A Boston Globe Best YA Book of 2018
YALSA William C. Morris 2018 Finalist
"Check, Please! is very much a thing of our time in its approach to gay identity and romance... There's no big coming-out scene, no 'convert the lone homophobe' drama, no storyline cooked up just to educate the reader about the gay experience. Bitty doesn't need any of that, and Ukazu gives the reader credit for not needing it either." NPR
"Check, Please an endlessly delightful web comic about hockey, baking, and bros." Den of Geek
"Check Please! is the perfect reminder of the growth in queer narratives we’ve gotten in the past few years...filled with cute romance, zero toxic masculinity, and a really great sense of male comradery that’s refreshing to read." The Mary Sue
"Ukazu, who began Bitty’s story as an uberpopular webcomic, folds in plenty of hockey terms and highlights team camaraderie while skillfully dismantling themes of toxic masculinity…A slow-burn same-sex romance is just the icing on the cake (sorrypie) in this irresistibly fun and utterly charming sports story. Volume two can’t come fast enough" Booklist, starred review
"This is a warm story with an irresistible protagonist, a clever supporting cast, and lively and plentiful game and practice scenes... A fun and deeply satisfying read for teens." Kirkus Reviews, starred review
"The art relies on thick linework and facial shots to tell the story, playing to Ukazu’s knack for pithy, personality-showing dialogue. Ukazu blends a series of tropes (coming-of-age, coming out, an outsider finding acceptance) into one coherent, amusing tale." Publishers Weekly
Gr 10 Up—Originally created as a webcomic, this tale follows junior champion figure skater and small-town Georgia boy Eric "Bitty" Bittle as he begins freshman year on the Samwell University varsity hockey team. An avid video blogger, recipe fanatic, and pie baker extraordinaire, Bitty is bewildered by his new world of bros, kegsters, and aggressive "checking"—roughness that wasn't allowed in his coed hockey league back home. In addition, he is still unsure how to tell his tough guy team members that he's gay. However, despite some disheartening setbacks, eternal optimist Bitty is determined to overcome his checking anxiety, work his heart out, and win over the guys—and his handsome team captain—even if it means bribing everyone with homemade pecan pie. Although this appears to be a simple sports comic at first glance, it is far more complex. Through a combination of hilarious team banter, foodie humor, and a lovable main character, Ukazu has crafted a compelling story about acceptance, identity, and confidence. She expertly uses bold colors and exaggerated facial expressions, such as Bitty's large eyes, to convey emotion. VERDICT Although casual profanity, a few crass jokes, and some alcohol use make this a comic best suited for mature teens, this endearing volume is a must-have for YA graphic novel collections. Sure to resonate with hockey fans and sports newbies alike.—Lara Goldstein, Orange County Public Libraries, NC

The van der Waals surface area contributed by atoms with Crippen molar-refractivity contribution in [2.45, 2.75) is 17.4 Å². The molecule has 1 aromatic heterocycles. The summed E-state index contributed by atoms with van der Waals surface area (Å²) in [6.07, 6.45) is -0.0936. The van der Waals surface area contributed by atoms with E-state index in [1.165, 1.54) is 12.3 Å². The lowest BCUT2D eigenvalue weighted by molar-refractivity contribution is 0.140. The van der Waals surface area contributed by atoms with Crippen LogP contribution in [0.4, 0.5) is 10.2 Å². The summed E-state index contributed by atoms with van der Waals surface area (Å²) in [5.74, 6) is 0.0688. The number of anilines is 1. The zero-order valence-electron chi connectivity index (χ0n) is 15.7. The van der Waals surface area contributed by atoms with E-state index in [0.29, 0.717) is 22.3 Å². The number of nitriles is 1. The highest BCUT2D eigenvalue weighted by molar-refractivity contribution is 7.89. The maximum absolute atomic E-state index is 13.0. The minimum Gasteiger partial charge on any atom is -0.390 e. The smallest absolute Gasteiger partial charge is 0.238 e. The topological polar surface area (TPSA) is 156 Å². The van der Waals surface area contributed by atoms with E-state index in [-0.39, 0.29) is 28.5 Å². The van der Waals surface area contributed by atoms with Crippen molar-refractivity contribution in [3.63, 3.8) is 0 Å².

A pie-baking hockey player from small-town Georgia begins college and settles into jock culture.
Eric "Bitty" Bittle's dreams are coming true: He is starting college on the hockey team at Samwell University in Massachusetts. Bitty played hockey and figure skated competitively; unfortunately, the coed team back home did not allow "checking," or physical contact, and Bitty's fear of being hit becomes a real impediment in college hockey. Bitty's team captain, Jack Zimmerman, "the hockey prince," is determined to break Bitty of his fear of being checked. Despite Jack's mercurial nature, Bitty develops a serious crush on the attractive athlete. As the practices and games develop, Bitty forms bonds with the other players and, after coming out, settles into college life. When sophomore year rolls around, Bitty has to face that two of his closest teammates are seniors and will be leaving soon. Based on a popular webcomic, this is a warm story with an irresistible protagonist, a clever supporting cast, and lively and plentiful game and practice scenes. There are many themes here: acceptance, standing up to fear, and finding your place, to name a few. Despite its episodic style, the humor and heart at the center of the story carry it through. The art relies on expressive facial shots to complement the snappy and sometimes-raunchy dialogue. Bitty is white, and there is some diversity in secondary characters.
A fun and deeply satisfying read for teens. (Graphic novel. 14-18)
Eric Bittle loves three things: skating, baking pies, and vlogging. Somehow, that combination has landed him a scholarship at Massachusetts’ Samwell University, where he joins the ice hockey team. Idiosyncratic teammates provide a surprising kinship network for Bittle as he moves away from his home state of Georgia, acclimates to college life, and comes out. But while his fellow players take to his pies and tolerate his resistance to being hit on the ice, they reach their threshold with Bittle’s singing throughout all hours of the day and night. This series opener collects the drama, mishaps, successes, and romance of Bittle’s first two years at college from Ukazu’s webcomic of the same name. The art relies on thick linework and facial shots to tell the story, playing to Ukazu’s knack for pithy, personality-showing dialogue. Ukazu blends a series of tropes (coming-of-age, coming out, an outsider finding acceptance) into one coherent, amusing tale. Ages 14–up. (Sept.)